Exploring innovation for youth: the Pan-African Farmers’ Organisation (PAFO) continental briefing
According to the Technical Center for Agricultural and Rural Cooperation ACP-EU (CTA), the use of Unmanned Arial Vehicles (UAVs) or drones for management of crops, livestock, fisheries, forests and other natural resource-based activities represents a new technological frontier and opens up a range of exciting opportunities. However, their effective use in the sector in Africa will highly depend on how African states will move to regulate their operation.
This emerged from the discussions held during the Pan African Farmers’ Organisation (PAFO) continental briefing that was held in Ghana from 7th to 9th October 2016.
The briefing, organised with support from CTA, focused on youth and agricultural technology. It enabled to explore innovative and successful agribusiness ideas as well as new business opportunities available for youth. Issues of climate change and climate smart agriculture were also discussed.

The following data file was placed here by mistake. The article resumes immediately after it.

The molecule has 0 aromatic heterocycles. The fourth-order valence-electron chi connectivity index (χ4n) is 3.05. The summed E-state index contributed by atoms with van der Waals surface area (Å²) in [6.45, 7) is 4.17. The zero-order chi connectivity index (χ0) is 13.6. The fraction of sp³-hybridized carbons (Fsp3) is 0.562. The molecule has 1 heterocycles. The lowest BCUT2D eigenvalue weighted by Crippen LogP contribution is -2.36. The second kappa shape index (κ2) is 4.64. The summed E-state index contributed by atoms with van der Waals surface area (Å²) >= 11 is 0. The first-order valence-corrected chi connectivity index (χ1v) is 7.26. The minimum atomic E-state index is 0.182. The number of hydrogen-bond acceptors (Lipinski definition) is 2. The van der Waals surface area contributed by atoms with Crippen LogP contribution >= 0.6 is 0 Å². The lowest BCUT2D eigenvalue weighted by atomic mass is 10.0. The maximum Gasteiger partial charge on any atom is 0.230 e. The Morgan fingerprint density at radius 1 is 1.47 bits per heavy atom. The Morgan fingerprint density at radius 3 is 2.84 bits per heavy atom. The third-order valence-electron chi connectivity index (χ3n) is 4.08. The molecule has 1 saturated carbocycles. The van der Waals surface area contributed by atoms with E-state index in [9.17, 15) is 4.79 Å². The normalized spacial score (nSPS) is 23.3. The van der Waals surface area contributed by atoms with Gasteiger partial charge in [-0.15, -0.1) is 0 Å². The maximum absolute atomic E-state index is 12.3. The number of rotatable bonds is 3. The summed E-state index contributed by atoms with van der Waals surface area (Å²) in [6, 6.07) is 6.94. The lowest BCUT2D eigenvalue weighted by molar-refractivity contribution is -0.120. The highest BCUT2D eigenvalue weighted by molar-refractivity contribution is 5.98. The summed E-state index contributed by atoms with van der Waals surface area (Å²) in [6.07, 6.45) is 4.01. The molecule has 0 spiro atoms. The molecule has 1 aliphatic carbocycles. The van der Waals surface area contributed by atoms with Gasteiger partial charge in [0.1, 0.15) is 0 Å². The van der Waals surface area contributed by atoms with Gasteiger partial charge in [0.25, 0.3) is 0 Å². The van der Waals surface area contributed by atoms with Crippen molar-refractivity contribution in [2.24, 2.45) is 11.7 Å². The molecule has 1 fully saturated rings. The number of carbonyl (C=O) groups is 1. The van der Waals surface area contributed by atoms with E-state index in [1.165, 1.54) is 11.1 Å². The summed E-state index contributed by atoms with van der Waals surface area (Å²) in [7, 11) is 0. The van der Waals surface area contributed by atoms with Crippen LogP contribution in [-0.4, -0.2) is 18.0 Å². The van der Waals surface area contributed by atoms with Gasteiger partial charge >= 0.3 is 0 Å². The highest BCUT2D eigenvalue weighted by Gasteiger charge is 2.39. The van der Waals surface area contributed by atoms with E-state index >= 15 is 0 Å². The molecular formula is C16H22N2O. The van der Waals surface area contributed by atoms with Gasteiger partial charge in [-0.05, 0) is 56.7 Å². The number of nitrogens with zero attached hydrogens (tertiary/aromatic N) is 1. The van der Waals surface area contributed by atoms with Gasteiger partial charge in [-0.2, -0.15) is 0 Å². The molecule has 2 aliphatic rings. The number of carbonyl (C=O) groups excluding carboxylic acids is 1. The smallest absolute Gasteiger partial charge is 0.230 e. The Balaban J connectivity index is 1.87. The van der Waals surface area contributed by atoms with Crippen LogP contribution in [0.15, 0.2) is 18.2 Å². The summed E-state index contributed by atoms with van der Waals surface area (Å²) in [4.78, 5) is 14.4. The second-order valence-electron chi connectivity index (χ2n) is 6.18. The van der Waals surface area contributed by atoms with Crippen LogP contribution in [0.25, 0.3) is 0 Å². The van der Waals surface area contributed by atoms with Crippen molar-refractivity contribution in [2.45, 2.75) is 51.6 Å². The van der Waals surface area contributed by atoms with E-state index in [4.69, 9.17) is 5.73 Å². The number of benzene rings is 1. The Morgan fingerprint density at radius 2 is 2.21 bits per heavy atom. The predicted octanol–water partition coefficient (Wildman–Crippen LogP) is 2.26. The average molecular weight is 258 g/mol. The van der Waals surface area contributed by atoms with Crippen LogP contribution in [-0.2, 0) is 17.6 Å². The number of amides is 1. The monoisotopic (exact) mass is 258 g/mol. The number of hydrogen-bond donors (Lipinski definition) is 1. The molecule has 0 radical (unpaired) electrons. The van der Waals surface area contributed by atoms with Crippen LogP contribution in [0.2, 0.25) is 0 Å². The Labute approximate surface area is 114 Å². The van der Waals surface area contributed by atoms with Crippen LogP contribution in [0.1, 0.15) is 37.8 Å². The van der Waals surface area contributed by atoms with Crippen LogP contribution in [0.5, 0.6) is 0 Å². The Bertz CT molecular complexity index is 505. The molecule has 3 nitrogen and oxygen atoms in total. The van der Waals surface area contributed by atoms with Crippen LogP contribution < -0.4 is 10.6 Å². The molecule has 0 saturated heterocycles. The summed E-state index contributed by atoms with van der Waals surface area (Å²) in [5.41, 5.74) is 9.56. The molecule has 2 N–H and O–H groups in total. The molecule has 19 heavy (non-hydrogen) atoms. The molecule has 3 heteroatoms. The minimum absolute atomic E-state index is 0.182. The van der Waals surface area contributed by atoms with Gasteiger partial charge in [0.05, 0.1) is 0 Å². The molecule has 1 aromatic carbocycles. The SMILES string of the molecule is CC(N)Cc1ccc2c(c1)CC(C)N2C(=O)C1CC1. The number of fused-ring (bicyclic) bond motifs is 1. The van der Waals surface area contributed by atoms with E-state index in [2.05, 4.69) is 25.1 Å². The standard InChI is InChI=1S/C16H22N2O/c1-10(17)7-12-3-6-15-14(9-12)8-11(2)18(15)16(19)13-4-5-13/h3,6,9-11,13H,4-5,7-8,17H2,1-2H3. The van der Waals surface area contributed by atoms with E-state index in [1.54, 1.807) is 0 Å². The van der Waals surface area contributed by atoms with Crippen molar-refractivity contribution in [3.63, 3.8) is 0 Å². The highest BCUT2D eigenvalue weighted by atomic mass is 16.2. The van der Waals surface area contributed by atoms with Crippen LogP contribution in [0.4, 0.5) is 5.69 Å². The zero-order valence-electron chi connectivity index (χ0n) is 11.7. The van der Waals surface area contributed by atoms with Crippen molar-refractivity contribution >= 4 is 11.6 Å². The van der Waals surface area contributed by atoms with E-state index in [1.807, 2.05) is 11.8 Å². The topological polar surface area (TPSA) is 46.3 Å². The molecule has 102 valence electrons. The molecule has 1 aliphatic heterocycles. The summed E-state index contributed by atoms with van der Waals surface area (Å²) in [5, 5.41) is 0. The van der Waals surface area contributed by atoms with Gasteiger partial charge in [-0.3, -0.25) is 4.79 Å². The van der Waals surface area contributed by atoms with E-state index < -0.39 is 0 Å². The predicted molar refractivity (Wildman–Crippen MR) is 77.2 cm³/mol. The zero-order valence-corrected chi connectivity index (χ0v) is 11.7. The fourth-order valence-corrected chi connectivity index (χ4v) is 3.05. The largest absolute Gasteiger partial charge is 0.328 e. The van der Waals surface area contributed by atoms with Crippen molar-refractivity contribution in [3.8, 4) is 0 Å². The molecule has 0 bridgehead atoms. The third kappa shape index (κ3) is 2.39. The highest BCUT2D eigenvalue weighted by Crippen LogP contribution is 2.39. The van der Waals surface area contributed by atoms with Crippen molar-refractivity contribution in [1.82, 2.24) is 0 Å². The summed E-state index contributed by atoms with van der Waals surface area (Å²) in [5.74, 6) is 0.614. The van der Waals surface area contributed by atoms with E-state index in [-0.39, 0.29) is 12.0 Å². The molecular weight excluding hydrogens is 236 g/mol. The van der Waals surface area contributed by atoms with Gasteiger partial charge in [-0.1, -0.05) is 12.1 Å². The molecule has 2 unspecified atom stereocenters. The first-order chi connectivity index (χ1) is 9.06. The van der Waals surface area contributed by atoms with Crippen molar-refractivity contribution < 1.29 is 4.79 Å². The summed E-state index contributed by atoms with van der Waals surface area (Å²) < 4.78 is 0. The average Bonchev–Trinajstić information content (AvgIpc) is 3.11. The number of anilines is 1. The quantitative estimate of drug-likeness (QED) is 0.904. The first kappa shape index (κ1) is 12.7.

UAVs are capable of capturing data with high resolution that enable the operators to see images in greater detail than a standard camera. In addition, the technology could be used for determining nutrients needs of plants, crop stress, water stress, crop disease, credit rating, damage inspection, surveying, cadastral surveying, phenotyping, crop count, stockpile estimates, infrastructure inspection, leakage location, livestock tracking, and disaster assessment.
In particular, the added value of UAVs was explored (e.g. UAVs are capable of capturing data with high resolution and the technology could be used for determining nutrients needs of plants, crop and water stress, crop disease, credit rating, damage inspection, surveying, phenotyping, crop count, stockpile estimates, infrastructure inspection, disaster assessment etc.) and main constraints limiting its use analysed (e.g. scale, costs and regulations that in some cases limit or prohibit the use of drones).
Also, young entrepreneurs who participated in the briefing were accorded a chance to practice how to operate the UAVs in a pineapple field.
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Source and photo credit: SACAU